The first session I attended was presented by several folks from Southern York County School District titled "Transforming Factory Schools into 21st Century Teaching and Learning Centers." They went through their process of implementing their one to one program starting with the question: What is the goal of education today? One common phrase that we hear a lot in education is that every student should make a year of growth every year. Central to SYC's mentality is that every student and every teacher should make a year of growth every year. Placing an emphasis on both students and teachers is important when you want to transform your school and they appear to be doing a great job at Southern York.
They showed us the first few minutes of a TedX talk by L. Todd Rose on the Myth of Average. The short version of the video (which is worth watching in its entirety) is that when we design for the average we aren't designing for anyone. This leads to customized learning when applied to schools and education. Before diving into a one to one program they ran two pilot groups with students. The 16 students first spent four weeks with iPads and then another four weeks with Chromebooks. After the evaluation the students chose the Chromebooks due to several factors, including the keyboard, ease of use and sharing and collaboration features. I asked about this after the talk because the collaboration can be done on iPads but the students felt that it just worked better on the Chromebooks. Students continued to have input into the program including on issues of policy which I feel is a great idea. The students also proposed setting up a student run tech support center which was implemented with the help of the Librarian and their IT staff. Along with these efforts that are student based Southern York is also making efforts to customize their faculty learning processes in order to help them make yearly progress, too. Overall I was very impressed with the presentation and took a lot away from it.
The next presentation was "Evaluating and Assessing your Digital Learning Initiatives" presented by
Randy Ziegenfuss and Lynn Fuini-Hetten from Salisbury Township School District. This was also a very well put together presentation on Salisbury's efforts on digital learning and it is obvious that this district has put a lot of time and energy into their initiatives. They were sharing with us how to run through the entire process of creating and evaluating an initiative from concept to implementation to data collection and evaluating that data. One of the most wonderful things they have done is made all of their work available online at www.tl2020.org. They did not focus on the particular technologies used in their district but instead talked about methodology and process, which was great.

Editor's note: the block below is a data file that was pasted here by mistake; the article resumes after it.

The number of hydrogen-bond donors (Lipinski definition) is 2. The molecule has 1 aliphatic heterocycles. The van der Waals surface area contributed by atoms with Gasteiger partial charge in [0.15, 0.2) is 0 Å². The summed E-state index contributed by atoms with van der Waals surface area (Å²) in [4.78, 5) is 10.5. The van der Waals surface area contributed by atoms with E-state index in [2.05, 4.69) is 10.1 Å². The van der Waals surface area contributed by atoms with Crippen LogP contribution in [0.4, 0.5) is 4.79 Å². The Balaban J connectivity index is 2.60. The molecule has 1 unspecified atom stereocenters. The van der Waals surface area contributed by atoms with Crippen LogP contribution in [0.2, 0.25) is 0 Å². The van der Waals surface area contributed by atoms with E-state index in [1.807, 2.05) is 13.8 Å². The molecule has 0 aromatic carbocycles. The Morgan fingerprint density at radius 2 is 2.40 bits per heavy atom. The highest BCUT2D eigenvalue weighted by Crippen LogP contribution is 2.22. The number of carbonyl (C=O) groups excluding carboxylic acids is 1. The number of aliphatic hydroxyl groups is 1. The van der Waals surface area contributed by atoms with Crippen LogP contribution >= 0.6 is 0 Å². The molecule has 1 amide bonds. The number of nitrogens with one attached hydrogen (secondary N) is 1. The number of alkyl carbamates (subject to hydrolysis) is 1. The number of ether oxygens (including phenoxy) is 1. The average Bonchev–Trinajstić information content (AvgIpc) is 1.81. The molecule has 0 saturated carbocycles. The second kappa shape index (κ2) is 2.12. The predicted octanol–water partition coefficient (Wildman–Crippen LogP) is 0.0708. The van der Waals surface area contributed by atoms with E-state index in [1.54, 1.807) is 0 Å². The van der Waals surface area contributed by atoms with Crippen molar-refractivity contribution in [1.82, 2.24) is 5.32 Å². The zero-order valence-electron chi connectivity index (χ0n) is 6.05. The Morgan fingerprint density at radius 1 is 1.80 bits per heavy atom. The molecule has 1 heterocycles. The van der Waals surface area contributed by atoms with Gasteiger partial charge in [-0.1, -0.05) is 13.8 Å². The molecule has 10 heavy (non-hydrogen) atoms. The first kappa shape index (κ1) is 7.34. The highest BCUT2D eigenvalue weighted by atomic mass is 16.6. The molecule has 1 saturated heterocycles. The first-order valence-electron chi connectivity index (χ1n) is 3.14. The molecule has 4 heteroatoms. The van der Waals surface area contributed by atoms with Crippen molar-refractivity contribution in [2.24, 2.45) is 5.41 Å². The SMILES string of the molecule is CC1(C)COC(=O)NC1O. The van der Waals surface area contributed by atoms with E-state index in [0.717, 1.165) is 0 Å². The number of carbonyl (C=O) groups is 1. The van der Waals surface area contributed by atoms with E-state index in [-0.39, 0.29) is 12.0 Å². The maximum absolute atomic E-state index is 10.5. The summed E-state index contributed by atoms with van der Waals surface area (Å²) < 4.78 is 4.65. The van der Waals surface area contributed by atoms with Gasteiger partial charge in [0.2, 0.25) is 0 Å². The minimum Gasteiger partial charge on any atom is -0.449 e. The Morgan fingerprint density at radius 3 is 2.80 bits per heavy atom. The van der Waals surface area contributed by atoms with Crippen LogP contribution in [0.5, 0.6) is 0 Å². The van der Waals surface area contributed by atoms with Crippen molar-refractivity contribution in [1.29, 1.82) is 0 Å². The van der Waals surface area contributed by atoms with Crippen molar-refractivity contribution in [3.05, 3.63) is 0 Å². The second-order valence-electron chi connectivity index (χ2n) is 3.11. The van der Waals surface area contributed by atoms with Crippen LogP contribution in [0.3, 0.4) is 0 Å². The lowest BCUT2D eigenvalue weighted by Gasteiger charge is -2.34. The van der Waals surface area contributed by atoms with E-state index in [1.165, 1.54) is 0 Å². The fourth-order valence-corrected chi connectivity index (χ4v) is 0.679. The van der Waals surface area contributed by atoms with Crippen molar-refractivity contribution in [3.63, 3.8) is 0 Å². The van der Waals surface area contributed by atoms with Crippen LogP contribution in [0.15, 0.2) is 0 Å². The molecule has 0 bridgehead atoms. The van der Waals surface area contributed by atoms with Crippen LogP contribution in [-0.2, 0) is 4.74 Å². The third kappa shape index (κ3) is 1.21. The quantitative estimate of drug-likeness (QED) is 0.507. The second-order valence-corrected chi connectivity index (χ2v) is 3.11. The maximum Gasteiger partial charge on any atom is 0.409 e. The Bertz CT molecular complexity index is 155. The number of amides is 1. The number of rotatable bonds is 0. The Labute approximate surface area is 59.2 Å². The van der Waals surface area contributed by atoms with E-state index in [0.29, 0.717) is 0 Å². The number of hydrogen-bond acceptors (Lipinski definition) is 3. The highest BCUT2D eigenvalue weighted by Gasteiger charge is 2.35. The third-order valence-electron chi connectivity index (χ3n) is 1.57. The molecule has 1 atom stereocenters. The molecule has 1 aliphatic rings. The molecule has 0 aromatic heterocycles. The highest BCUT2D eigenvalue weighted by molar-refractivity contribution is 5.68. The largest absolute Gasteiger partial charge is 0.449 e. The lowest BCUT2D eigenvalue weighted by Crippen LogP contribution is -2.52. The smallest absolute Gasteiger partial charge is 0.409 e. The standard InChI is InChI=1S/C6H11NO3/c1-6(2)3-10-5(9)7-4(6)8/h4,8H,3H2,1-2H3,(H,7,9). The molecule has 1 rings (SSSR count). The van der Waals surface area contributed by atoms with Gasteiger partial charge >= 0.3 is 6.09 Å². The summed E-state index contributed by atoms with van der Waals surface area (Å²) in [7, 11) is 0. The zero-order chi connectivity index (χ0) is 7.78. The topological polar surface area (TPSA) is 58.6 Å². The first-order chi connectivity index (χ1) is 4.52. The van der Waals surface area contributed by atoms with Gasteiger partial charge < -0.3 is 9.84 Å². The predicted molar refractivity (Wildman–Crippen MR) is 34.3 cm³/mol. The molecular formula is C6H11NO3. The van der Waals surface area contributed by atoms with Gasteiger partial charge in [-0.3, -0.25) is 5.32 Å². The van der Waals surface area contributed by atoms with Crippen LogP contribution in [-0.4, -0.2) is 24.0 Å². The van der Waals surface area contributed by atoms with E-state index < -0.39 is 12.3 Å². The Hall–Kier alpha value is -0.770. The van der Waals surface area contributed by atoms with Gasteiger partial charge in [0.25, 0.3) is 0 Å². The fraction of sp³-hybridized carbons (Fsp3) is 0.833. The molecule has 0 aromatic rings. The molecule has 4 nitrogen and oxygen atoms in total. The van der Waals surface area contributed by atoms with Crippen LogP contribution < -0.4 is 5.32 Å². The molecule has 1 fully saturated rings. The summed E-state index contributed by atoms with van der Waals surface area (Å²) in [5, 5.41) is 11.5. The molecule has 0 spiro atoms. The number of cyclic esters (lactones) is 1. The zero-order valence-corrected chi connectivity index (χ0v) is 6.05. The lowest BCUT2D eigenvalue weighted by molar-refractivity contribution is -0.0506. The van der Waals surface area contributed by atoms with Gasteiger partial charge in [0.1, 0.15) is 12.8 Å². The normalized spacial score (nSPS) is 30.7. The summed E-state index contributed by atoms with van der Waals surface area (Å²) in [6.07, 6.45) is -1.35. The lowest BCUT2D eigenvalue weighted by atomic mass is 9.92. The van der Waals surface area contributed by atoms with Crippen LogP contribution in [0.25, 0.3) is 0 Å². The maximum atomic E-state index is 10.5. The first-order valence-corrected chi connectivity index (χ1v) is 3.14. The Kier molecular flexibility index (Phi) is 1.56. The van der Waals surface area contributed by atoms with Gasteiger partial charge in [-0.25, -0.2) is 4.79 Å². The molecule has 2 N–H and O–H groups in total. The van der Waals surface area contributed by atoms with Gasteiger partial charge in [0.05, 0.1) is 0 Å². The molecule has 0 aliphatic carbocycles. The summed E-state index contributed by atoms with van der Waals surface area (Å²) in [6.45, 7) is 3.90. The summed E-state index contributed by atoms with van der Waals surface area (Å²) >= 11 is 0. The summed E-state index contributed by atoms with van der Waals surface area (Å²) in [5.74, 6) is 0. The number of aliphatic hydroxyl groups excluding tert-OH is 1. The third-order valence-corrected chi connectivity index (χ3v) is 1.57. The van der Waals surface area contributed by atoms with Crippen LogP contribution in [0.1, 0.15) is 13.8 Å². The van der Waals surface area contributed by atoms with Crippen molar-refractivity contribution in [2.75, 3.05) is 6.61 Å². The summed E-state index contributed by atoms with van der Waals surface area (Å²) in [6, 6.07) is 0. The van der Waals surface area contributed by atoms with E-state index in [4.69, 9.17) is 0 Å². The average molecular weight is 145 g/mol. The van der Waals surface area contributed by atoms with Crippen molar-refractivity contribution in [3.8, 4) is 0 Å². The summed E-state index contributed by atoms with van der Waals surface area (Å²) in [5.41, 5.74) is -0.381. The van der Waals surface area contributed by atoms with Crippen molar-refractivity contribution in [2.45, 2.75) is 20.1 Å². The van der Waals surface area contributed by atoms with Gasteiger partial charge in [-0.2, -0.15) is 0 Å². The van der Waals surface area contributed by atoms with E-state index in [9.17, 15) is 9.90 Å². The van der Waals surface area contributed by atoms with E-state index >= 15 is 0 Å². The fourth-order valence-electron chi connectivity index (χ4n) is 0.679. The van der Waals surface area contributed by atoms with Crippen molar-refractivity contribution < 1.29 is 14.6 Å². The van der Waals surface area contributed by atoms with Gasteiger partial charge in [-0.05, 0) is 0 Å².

The third talk of the day was "Examining the PA School Performance Profile" by Dr. Ed Fuller from Penn State. Dr. Fuller runs the Center for Evaluation and Education Policy Analysis and shared his research on school performance profiles and systems like PVAAS. He has found that the best correlation between schools and SPP scores is rooted in poverty rates and little else. The implications of this are that poor schools receive poor SPP scores and their funding is affected adversely because of this. The result is that their funding gets reduced, which lowers their scores and begins a downward spiral or poorer and poorer results. His research was interesting but unfortunately his message isn't being heard very well by those making decisions in Harrisburg.
Despite SPP correlation with poverty we punish schools with low scores with less funding. #PASLC2015— Chuck (@chuckisthinking) October 15, 2015
The only session tomorrow is the closing remarks which are being given by Robert Fulghum. I'm looking forward to hearing him speak and I'm also already thinking about next year's conference and getting more involved with PSBA. There is so much to learn as a school board member and I don't think we should be left out of the equation of making a year of progress every year, either.